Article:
I forgot his name almost as soon as I heard it and there is probably no one now who could tell me what it is. The only things I really remember about him are that he had dark hair and he was a teacher. The car – it was a sedan, maybe foreign, but I don’t know what kind or remember what color. He drove us on the country highway for what seemed a long time, but possibly wasn’t. My mother told me later that he was the husband of someone she knew in college and it was a strange coincidence that led him to offer a ride to tall young woman and her four year old, half-Filipino daughter. He was animated and his voice smiled as he talked. I have no idea what they talked about, but somewhere along the drive, I fell in love with him.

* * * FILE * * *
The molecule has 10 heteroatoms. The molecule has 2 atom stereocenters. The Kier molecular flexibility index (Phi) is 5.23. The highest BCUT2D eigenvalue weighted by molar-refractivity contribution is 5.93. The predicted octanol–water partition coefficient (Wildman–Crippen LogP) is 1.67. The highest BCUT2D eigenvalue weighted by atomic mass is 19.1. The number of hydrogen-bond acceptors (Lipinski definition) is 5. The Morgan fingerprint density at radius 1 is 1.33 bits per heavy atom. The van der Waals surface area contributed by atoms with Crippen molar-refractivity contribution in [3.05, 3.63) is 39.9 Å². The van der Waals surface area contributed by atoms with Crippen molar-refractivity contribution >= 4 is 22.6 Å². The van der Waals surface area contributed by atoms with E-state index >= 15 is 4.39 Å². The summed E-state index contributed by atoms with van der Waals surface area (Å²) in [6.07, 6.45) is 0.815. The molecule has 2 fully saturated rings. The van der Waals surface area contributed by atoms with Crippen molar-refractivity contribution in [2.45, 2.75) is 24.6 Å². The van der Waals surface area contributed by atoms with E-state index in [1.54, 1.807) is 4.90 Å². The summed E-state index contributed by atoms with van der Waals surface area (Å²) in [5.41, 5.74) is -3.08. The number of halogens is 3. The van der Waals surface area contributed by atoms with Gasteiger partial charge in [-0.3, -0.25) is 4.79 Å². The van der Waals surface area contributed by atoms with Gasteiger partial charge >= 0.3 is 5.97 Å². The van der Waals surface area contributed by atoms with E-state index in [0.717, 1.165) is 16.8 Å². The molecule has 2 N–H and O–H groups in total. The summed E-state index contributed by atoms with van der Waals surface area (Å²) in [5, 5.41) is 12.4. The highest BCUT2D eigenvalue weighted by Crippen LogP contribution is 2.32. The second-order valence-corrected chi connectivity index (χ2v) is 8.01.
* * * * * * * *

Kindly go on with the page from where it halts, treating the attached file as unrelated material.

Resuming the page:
We were hitchhiking to New York City from Los Angeles and we met him somewhere in the middle of the country. Then he had to turn off down another road from the main highway, so he left us at the crossroads and drove away past fields of growing things. I did not want to leave him. Ever. I cried as I was lifted from the back seat and put on my feet on the dusty road. I cried even harder as his car receded into the distance and I have never forgot the feeling of connection and then loss.
There is a quote going around right now that starts, “Maybe your first love is the one that sticks with you because it’s the only one that will ever receive all of you.” When I read that, I thought of him.
The next line of the quote goes, “After that, you learn better.”
And again, I thought of him.